By Rob Wright, Chief Editor, Life Science Leader
Follow Me On Twitter @RfwrightLSL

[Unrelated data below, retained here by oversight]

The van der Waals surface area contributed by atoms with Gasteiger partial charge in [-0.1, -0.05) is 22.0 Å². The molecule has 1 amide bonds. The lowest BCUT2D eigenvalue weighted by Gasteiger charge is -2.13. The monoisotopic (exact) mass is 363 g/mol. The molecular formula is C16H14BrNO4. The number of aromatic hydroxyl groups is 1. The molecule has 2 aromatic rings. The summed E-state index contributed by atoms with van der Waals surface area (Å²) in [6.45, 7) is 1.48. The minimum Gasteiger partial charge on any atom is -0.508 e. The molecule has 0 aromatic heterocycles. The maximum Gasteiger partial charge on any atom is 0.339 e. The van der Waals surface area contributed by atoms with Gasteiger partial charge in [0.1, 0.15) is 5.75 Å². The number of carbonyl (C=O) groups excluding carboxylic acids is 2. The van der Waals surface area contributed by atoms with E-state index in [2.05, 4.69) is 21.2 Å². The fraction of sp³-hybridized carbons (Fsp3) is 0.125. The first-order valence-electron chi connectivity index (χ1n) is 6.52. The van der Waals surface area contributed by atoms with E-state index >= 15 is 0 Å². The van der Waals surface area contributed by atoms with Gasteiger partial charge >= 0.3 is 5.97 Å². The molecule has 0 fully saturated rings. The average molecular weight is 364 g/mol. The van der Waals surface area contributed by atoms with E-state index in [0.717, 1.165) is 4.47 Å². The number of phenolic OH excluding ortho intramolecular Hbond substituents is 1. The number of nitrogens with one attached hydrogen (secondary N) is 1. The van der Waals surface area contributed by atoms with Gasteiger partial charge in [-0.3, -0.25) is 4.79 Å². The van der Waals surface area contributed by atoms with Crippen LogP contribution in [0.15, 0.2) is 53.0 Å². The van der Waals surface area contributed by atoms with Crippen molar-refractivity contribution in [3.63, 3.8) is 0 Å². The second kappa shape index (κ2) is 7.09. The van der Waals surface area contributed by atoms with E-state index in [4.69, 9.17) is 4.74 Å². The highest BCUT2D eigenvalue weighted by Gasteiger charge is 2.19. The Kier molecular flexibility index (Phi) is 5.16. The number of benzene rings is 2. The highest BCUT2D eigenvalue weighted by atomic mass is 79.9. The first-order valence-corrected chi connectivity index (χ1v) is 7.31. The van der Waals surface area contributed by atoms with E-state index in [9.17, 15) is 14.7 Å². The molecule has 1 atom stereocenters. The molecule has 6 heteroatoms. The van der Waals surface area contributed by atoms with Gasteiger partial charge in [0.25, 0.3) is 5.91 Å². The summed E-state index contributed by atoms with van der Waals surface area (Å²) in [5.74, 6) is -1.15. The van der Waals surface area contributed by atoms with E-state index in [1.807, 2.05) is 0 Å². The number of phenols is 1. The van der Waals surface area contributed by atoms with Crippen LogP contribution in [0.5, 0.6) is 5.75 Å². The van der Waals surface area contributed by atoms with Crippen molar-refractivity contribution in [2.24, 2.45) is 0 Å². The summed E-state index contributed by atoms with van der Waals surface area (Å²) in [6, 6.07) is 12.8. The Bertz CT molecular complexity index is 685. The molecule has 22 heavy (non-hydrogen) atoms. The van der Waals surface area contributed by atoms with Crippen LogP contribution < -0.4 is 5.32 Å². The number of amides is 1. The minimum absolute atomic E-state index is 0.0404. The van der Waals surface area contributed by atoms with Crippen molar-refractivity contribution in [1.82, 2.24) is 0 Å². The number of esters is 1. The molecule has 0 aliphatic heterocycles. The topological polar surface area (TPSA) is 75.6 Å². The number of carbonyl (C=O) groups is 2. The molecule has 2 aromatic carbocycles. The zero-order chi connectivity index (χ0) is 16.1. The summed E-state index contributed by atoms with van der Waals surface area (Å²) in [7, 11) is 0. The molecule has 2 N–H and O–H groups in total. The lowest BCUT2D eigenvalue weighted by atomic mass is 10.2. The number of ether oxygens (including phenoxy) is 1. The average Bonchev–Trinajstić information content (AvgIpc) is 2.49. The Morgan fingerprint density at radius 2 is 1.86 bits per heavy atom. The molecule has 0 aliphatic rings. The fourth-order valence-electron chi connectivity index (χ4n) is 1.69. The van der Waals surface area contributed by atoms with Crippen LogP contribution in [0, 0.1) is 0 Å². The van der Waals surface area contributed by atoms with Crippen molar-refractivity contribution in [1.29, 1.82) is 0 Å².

When we think of the word “streak,” most often it’s in relation to sports (i.e., a team or player on a winning/losing streak). I would imagine many of us have watched a game where a broadcast announcer draws attention to a particular streak and we think, “You just jinxed ’em,” and right on cue, the player misses a shot, strikes out, or misses a kick (wide right), and just like that, the streak is over. But as we all know, there are streaks — and then there are streaks. For example, on Sept. 20, 1998, Cal Ripken Jr., infielder for the Baltimore Orioles, ended Major League Baseball’s longest consecutive games played streak at 2,632, smashing Lou Gehrig’s record by some 500 games. But what made the ending of this streak different from most is, it was done by choice. Ripken wasn’t injured when he asked to be left out of the lineup that day. He just knew it was time, and thus ended one of the greatest streaks in the history of sports, and one not likely to be broken — ever.